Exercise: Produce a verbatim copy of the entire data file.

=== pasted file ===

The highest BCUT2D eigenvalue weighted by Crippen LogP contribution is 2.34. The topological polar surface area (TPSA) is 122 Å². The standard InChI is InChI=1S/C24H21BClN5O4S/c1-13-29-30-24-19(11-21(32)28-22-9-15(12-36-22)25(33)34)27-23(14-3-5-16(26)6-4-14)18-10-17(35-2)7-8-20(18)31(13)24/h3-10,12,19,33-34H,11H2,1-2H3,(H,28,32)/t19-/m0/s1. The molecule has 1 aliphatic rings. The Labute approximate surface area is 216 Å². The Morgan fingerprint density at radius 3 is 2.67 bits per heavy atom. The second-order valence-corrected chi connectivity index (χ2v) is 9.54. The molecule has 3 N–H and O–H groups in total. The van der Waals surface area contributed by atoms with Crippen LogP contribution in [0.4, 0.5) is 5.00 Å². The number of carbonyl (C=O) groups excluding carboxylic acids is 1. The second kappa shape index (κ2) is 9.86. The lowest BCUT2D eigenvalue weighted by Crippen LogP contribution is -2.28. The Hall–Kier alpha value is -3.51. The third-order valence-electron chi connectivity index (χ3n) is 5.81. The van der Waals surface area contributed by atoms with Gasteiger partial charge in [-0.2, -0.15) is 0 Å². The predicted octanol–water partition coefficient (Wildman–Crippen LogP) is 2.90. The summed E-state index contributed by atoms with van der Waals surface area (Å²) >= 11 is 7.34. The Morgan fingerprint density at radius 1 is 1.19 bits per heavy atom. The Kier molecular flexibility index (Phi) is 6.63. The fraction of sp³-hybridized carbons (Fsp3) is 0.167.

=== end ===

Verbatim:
The highest BCUT2D eigenvalue weighted by Crippen LogP contribution is 2.34. The topological polar surface area (TPSA) is 122 Å². The standard InChI is InChI=1S/C24H21BClN5O4S/c1-13-29-30-24-19(11-21(32)28-22-9-15(12-36-22)25(33)34)27-23(14-3-5-16(26)6-4-14)18-10-17(35-2)7-8-20(18)31(13)24/h3-10,12,19,33-34H,11H2,1-2H3,(H,28,32)/t19-/m0/s1. The molecule has 1 aliphatic rings. The Labute approximate surface area is 216 Å². The Morgan fingerprint density at radius 3 is 2.67 bits per heavy atom. The second-order valence-corrected chi connectivity index (χ2v) is 9.54. The molecule has 3 N–H and O–H groups in total. The van der Waals surface area contributed by atoms with Crippen LogP contribution in [0.4, 0.5) is 5.00 Å². The number of carbonyl (C=O) groups excluding carboxylic acids is 1. The second kappa shape index (κ2) is 9.86. The lowest BCUT2D eigenvalue weighted by Crippen LogP contribution is -2.28. The Hall–Kier alpha value is -3.51. The third-order valence-electron chi connectivity index (χ3n) is 5.81. The van der Waals surface area contributed by atoms with Gasteiger partial charge in [-0.2, -0.15) is 0 Å². The predicted octanol–water partition coefficient (Wildman–Crippen LogP) is 2.90. The summed E-state index contributed by atoms with van der Waals surface area (Å²) >= 11 is 7.34. The Morgan fingerprint density at radius 1 is 1.19 bits per heavy atom. The Kier molecular flexibility index (Phi) is 6.63. The fraction of sp³-hybridized carbons (Fsp3) is 0.167.